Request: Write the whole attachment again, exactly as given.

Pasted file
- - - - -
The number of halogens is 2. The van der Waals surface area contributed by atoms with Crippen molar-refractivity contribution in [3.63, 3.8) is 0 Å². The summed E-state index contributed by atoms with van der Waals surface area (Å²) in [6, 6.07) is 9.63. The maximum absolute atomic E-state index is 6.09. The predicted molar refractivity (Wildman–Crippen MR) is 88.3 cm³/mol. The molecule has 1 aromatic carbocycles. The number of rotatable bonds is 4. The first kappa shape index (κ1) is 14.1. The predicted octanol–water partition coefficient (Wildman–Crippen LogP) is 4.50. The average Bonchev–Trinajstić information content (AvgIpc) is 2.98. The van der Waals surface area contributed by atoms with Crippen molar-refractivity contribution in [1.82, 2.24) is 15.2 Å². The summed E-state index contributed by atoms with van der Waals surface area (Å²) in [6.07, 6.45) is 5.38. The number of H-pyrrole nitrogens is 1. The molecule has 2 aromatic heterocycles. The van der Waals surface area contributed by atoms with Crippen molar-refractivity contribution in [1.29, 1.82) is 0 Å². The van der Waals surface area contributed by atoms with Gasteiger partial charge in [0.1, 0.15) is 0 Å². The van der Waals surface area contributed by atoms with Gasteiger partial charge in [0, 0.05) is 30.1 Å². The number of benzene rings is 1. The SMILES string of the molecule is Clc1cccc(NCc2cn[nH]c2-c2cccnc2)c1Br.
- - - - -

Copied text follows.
The number of halogens is 2. The van der Waals surface area contributed by atoms with Crippen molar-refractivity contribution in [3.63, 3.8) is 0 Å². The summed E-state index contributed by atoms with van der Waals surface area (Å²) in [6, 6.07) is 9.63. The maximum absolute atomic E-state index is 6.09. The predicted molar refractivity (Wildman–Crippen MR) is 88.3 cm³/mol. The molecule has 1 aromatic carbocycles. The number of rotatable bonds is 4. The first kappa shape index (κ1) is 14.1. The predicted octanol–water partition coefficient (Wildman–Crippen LogP) is 4.50. The average Bonchev–Trinajstić information content (AvgIpc) is 2.98. The van der Waals surface area contributed by atoms with Crippen molar-refractivity contribution in [1.82, 2.24) is 15.2 Å². The summed E-state index contributed by atoms with van der Waals surface area (Å²) in [6.07, 6.45) is 5.38. The number of H-pyrrole nitrogens is 1. The molecule has 2 aromatic heterocycles. The van der Waals surface area contributed by atoms with Crippen molar-refractivity contribution in [1.29, 1.82) is 0 Å². The van der Waals surface area contributed by atoms with Gasteiger partial charge in [0.1, 0.15) is 0 Å². The van der Waals surface area contributed by atoms with Gasteiger partial charge in [0, 0.05) is 30.1 Å². The number of benzene rings is 1. The SMILES string of the molecule is Clc1cccc(NCc2cn[nH]c2-c2cccnc2)c1Br.